Tackling the isolation of small, rural schools in the north will be one of the priorities for the headteacher board covering the region, Janet Renou, the Regional Schools Commissioner (RSC) for the area has said.
Speaking to Schools Week, Ms Renou also said that the geographical isolation of schools could present a barrier to academisation – and that growing the number of converter academies was something that the board she leads was focusing on early.
Ms Renou said: “We’ve been looking at underperformance and considering appropriate ways to intervene where there are concerns. But we’re also looking at increasing the number of converters
that we get in the region, and a major priority is to build our pool of academy sponsors.”
Ms Renou said that she would be looking for more academies, and more businesses and charities with educational experience, to consider becoming sponsors.
Of all of the RSC regions, the north is joint with Lancashire and west Yorkshire in having the lowest proportion of academies – and Ms Renou said that this stemmed in part from the geography of the school system in the region.
“I think we’ve got more than our fair share of small schools. And if you look at North Yorkshire and you look at Cumbria, we’ve got a lot of rural isolation,” Ms Renou said.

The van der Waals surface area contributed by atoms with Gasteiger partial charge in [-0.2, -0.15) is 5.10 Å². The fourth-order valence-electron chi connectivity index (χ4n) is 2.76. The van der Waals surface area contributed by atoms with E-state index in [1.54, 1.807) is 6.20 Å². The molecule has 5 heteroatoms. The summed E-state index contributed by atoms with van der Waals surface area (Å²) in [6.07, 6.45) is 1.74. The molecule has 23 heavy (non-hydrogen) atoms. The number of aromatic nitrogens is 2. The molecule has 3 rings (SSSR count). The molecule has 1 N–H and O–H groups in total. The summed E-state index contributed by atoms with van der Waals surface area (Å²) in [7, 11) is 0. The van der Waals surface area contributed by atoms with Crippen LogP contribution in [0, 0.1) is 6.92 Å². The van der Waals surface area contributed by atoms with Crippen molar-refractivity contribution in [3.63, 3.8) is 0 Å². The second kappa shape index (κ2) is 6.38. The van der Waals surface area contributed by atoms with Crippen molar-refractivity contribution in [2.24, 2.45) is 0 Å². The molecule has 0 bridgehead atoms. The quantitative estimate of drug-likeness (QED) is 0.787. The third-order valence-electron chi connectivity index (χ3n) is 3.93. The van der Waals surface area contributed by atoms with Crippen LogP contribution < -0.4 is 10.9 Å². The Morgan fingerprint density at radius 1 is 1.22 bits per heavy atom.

“Because of that I think it makes it more difficult for them to make the leap, because they’re so isolated. So one of the big jobs is to set those networks up and to make sure that we try and pull people together so they don’t feel that isolation. That’s one of the big issues of this area.”
Asked how schools were being encouraged to convert to academy status, Ms Renou said that the headteacher board played the main role in this.
“We use the headteacher board, and colleagues, rather than it come from me. One of the things that I’ve said about this job is that it isn’t about me. It’s about the people that we work with, it’s about the networks we work through,” Ms Renou said.
“We are getting the headteacher board and all of the academy heads to work and to spread the message. So it’s by role-modelling and showing what can be done, and using the headteacher board as advocates for the programme.”
Ms Renou was previously headteacher at Skipton Girls’ High School, which converted to academy status in 2011. She said that her strong roots in the region was one of the reasons why she took the new RSC role, as well as the opportunity to offer her expertise to a wider audience.
“I’m a product of the north, born and brought up in Middlesbrough and Redcar, so it’s an area that I know, it’s an area that I’ve got family in. It’s great to come back and work with the leaders in the area to move the academies programme forward in the north,” she said.
The board has yet to co-opt an additional two members, as is its right, though
Ms Renou said that she thought it would be beneficial to appoint someone representing the far north of the region and someone with special educational needs experience.
The data was collected with the help of Watchsted.com